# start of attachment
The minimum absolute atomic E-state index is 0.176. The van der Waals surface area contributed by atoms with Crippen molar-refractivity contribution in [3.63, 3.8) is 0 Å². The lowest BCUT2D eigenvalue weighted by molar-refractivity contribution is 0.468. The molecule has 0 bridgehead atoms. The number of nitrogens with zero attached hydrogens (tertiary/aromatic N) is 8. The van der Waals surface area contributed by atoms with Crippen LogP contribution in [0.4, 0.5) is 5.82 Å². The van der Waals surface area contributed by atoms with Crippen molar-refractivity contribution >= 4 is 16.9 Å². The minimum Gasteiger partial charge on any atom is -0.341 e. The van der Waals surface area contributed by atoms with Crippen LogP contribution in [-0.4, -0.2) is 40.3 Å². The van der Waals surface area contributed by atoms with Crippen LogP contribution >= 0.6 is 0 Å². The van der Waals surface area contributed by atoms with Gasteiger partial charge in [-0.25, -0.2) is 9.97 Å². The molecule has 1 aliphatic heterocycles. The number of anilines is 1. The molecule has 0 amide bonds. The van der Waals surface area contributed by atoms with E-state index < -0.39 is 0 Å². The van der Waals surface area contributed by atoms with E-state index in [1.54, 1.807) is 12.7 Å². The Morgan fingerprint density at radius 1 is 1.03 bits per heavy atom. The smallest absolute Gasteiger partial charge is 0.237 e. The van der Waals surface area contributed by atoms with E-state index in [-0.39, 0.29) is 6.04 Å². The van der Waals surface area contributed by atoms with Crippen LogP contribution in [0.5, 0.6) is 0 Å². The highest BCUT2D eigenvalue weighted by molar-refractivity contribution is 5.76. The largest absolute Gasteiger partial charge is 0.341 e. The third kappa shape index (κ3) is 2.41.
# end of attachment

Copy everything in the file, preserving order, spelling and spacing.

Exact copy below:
The minimum absolute atomic E-state index is 0.176. The van der Waals surface area contributed by atoms with Crippen molar-refractivity contribution in [3.63, 3.8) is 0 Å². The lowest BCUT2D eigenvalue weighted by molar-refractivity contribution is 0.468. The molecule has 0 bridgehead atoms. The number of nitrogens with zero attached hydrogens (tertiary/aromatic N) is 8. The van der Waals surface area contributed by atoms with Crippen LogP contribution in [0.4, 0.5) is 5.82 Å². The van der Waals surface area contributed by atoms with Crippen molar-refractivity contribution >= 4 is 16.9 Å². The minimum Gasteiger partial charge on any atom is -0.341 e. The van der Waals surface area contributed by atoms with Crippen LogP contribution in [-0.4, -0.2) is 40.3 Å². The van der Waals surface area contributed by atoms with Crippen LogP contribution >= 0.6 is 0 Å². The van der Waals surface area contributed by atoms with Gasteiger partial charge in [-0.25, -0.2) is 9.97 Å². The molecule has 1 aliphatic heterocycles. The number of anilines is 1. The molecule has 0 amide bonds. The van der Waals surface area contributed by atoms with E-state index < -0.39 is 0 Å². The van der Waals surface area contributed by atoms with E-state index in [1.54, 1.807) is 12.7 Å². The Morgan fingerprint density at radius 1 is 1.03 bits per heavy atom. The smallest absolute Gasteiger partial charge is 0.237 e. The van der Waals surface area contributed by atoms with E-state index in [-0.39, 0.29) is 6.04 Å². The van der Waals surface area contributed by atoms with Crippen LogP contribution in [0.5, 0.6) is 0 Å². The highest BCUT2D eigenvalue weighted by molar-refractivity contribution is 5.76. The largest absolute Gasteiger partial charge is 0.341 e. The third kappa shape index (κ3) is 2.41.